ANTH 120 Lecture Notes - Lecture 2: Language Ideology, Practice Theory, Semantic Change

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18 Jan 2020
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Anth. 120 Week Two Lecture Notes
Linguistic Autobiography (due by 11:59 8/6)
An opportunity to reflect on:
Membership in different speech communities
Your linguistic repertoire and your linguistic heritage
Personal background and intersecting identities
Your relationship w/ written/spoken/performed genres
Language ideologies
1-2 pages written prose (double-spaced 1-inch margins, standard font, size 11-
12)
One visual page with photographs, diagrams, maps, drawings that
illustrate themes from your written autobiography (each image must have
a descriptive caption) (around 3 images)
Address some of:
Your linguistic heritage and how it has affected your sense of who you are
Your accent, what it says about you, who you are, how you feel about it
Language ideologies you hold or language ideologies that affect you
Experiences learning to read or write, what role it has in your life
Language as shaped by religious or spiritual life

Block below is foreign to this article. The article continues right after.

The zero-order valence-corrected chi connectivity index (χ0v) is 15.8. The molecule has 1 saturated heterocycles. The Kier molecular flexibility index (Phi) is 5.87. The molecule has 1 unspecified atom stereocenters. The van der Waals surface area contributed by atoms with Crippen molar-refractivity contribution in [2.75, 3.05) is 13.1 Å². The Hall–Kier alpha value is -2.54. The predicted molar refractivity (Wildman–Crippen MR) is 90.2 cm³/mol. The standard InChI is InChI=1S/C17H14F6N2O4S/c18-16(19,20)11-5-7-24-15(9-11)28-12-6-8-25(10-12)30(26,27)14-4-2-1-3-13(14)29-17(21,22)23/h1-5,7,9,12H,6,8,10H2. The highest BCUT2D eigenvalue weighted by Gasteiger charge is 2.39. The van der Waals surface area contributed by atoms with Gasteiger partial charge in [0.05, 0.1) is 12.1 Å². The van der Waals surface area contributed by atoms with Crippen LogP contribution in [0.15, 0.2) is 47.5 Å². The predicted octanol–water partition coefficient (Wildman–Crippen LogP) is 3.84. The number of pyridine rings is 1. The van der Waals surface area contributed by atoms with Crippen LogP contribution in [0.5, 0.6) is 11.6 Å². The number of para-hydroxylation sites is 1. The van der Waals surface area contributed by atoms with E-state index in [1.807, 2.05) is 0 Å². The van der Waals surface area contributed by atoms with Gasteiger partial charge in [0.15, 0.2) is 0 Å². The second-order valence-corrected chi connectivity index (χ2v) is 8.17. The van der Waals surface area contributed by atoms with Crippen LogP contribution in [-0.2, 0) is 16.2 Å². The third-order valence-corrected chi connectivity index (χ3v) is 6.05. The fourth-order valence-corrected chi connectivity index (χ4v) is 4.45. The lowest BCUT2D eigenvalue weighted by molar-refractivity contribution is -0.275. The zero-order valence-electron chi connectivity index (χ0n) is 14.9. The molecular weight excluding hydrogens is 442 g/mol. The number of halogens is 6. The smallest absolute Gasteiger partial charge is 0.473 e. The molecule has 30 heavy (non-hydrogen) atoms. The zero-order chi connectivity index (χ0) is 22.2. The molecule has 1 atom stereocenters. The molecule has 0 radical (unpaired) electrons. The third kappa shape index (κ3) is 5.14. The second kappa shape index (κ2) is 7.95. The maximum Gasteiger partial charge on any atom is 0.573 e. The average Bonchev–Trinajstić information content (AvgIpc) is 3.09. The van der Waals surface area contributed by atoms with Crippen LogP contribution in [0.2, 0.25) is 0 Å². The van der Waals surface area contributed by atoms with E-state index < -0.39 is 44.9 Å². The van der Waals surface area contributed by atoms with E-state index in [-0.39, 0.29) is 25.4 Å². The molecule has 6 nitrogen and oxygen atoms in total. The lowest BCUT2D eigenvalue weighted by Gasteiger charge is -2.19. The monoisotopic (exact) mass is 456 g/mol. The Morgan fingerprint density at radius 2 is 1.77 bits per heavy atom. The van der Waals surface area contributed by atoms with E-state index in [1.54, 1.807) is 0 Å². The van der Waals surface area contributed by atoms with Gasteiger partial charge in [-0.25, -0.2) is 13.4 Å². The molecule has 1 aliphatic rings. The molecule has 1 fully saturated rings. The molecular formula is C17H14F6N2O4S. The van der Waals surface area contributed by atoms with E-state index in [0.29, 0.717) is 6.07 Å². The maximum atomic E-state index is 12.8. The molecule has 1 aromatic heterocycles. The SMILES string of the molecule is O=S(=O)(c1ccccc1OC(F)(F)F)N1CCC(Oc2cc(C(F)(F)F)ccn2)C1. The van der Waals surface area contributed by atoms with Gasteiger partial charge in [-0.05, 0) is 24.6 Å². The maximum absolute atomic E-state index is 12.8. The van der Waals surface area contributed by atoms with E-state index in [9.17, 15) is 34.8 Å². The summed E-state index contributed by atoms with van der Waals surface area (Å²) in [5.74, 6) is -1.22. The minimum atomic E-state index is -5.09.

All others are on canvas
Language Ideologies
May be widespread or controversial
The multiple language ideologies in a society
Almost always benefit a particular group
Awareness of our posession of these varies
Made up of social structures and ways of a society
Practice, structure, agency
The basic principle of practice theory is that structures, such as language,
afford and constrain our actions
For instance a spoon is good for eating soup but not salad, one genre of
writing allows for telling/doing one thing rather than another, etc.
Practice and agency are human action that both reflects and shapes existing
structure (social, linguistic, cultural)
Language expands and shifts as cultural ideas do
For instance how journalist questions used to be very deferential but
today are more adversarial or the shift in meaning for Netflix and chill or
changes in terms used to describe racial/ethnic groups/minorities.
Meaning shift can head towards either amelioration or pejoration, in other
words for a more positive meaning or a more negative one
An example of this is the shifting of the meaning of the term illegal
alien
Language ideologies are never neutral
Language socialization
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